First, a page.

Scientists Identify a Link Between Sleep And Type 2 Diabetes Risk : ScienceAlert

Not getting enough sleep is a common problem in the modern era. If you don’t always get as many hours of sleep as you’d like, you may have been concerned by the news of a recent study that found people who sleep less than six hours a night are at higher risk of type 2 diabetes. 2.

So what can we make of these results? It turns out that the relationship between sleep and diabetes is complex.

The study

The researchers analyzed data from the UK Biobank, a large biomedical database that serves as a global resource for health and medical research. They looked at information from 247,867 adults, tracking their health for more than a decade.

The researchers wanted to understand the associations between sleep duration and type 2 diabetes, and whether a healthy diet reduced the effects of short sleep on diabetes risk.

As part of their participation in the UK Biobank, participants were asked how much sleep they got in 24 hours. Seven to eight hours was average and considered normal sleep. Short sleep duration was divided into three categories: light (six hours), moderate (five hours), and extreme (three to four hours). The researchers analyzed sleep data as well as information about people’s diet.

Some 3.2 percent of participants were diagnosed with type 2 diabetes during the follow-up period. Although healthy eating habits are associated with lower overall diabetes risk, when people ate healthily but slept less than six hours per day, their risk of type 2 diabetes increased compared to people in the normal sleep category. .

Researchers found that five hours of sleep duration was associated with a 16% higher risk of developing type 2 diabetes, while the risk for people sleeping three to four hours was 41% higher than that of people sleeping seven to eight hours.

One limitation is that the study defined a healthy diet based on the number of servings of fruits, vegetables, red meat and fish a person consumes in a day or week. In doing so, the study did not take into account how dietary habits such as time-restricted eating or the Mediterranean diet may change the risk of diabetes in those who sleep less.

Additionally, information on participants’ sleep amount and diet was only collected at recruitment and may have changed during the study. The authors acknowledge these limitations.

Why might short sleep increase the risk of diabetes?

In people with type 2 diabetes, the body becomes resistant to the effects of a hormone called insulin and slowly loses the ability to produce enough of it in the pancreas. Insulin is important because it regulates the glucose (sugar) in our blood that comes from the foods we eat by helping to move it to cells throughout the body.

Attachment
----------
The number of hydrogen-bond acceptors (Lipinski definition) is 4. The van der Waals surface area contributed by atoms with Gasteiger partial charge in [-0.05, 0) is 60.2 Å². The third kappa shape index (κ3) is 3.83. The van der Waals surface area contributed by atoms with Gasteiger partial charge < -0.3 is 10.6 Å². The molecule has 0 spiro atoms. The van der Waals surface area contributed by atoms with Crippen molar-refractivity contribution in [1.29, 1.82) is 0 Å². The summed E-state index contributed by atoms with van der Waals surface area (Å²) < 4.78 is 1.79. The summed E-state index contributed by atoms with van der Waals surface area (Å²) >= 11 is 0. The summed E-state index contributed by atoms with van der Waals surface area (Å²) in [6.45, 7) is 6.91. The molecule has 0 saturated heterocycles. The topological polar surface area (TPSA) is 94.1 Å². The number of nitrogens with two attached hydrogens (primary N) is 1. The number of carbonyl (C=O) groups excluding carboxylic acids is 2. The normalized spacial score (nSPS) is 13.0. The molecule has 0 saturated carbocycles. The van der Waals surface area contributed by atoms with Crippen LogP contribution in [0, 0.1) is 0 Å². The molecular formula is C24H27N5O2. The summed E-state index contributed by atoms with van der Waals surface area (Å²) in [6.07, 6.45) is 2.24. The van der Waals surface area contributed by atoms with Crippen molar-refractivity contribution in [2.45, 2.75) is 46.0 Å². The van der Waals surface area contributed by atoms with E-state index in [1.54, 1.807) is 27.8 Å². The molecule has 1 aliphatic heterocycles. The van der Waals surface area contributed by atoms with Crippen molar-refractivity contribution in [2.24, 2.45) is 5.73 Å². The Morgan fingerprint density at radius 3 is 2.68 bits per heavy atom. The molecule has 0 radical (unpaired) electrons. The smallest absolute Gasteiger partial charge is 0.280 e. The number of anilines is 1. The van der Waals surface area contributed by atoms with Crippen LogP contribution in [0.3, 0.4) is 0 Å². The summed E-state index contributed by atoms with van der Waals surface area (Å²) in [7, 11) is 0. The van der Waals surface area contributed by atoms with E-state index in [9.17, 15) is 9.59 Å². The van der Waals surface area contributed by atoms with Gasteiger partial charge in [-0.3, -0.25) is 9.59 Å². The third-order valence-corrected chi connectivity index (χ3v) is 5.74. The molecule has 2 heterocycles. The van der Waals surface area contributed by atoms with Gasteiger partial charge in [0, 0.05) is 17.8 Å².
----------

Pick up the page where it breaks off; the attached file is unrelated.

We don’t know the precise reasons why people who sleep less are at higher risk of type 2 diabetes. But previous research has shown that sleep-deprived people often have an increase in inflammatory markers and free fatty acids in their body. their blood, which impairs insulin sensitivity, leading to insulin resistance. This means the body has difficulty using insulin properly to regulate blood sugar, increasing the risk of type 2 diabetes.

Additionally, people who don’t get enough sleep, as well as those who sleep irregularly (like shift workers), experience disruptions to their body’s natural rhythm, called the circadian rhythm.

This can interfere with the release of hormones like cortisol, glucagon, and growth hormones. These hormones are released throughout the day to meet the body’s changing energy needs and maintain well-balanced blood sugar levels normally. If they are compromised, it can reduce the body’s ability to handle glucose as the day progresses.

These and other factors may contribute to the increased risk of type 2 diabetes seen in people who sleep less than six hours.

Although this study primarily focused on people who sleep eight hours or less, it’s possible that longer sleepers also face an increased risk of type 2 diabetes.

Research has previously shown a U-shaped correlation between sleep duration and type 2 diabetes risk. A review of several studies found that sleeping between seven and eight hours a day was associated with the lowest risk. When people slept less than seven hours or more than eight hours, the risk began to increase.

The reason sleeping longer is associated with an increased risk of type 2 diabetes may be related to weight gain, which is also correlated with longer sleep. Likewise, people who don’t get enough sleep are more likely to be overweight or obese.

Good sleep, healthy diet

Getting enough sleep is an important part of a healthy lifestyle and can reduce the risk of type 2 diabetes.

Based on this study and other evidence, it seems that when it comes to diabetes risk, seven to eight hours of sleep might be the sweet spot. However, other factors could influence the relationship between sleep duration and diabetes risk, such as individual differences in sleep quality and lifestyle.

Although the results of this study question whether a healthy diet can mitigate the effects of sleep deprivation on diabetes risk, a wide body of evidence highlights the benefits of a healthy diet for overall health.

The study authors acknowledge that it is not always possible to get enough sleep and suggest that doing high-intensity interval exercise during the day could offset some of the potential effects of short sleep on diabetes risk.

In fact, exercise, regardless of intensity, can improve blood sugar levels.

Giuliana Murfet, Occasional Academic, Faculty of Health, University of Technology Sydney and ShanShan Lin, Senior Lecturer, School of Public Health, University of Technology Sydney

This article is republished from The Conversation under a Creative Commons license. Read the original article.

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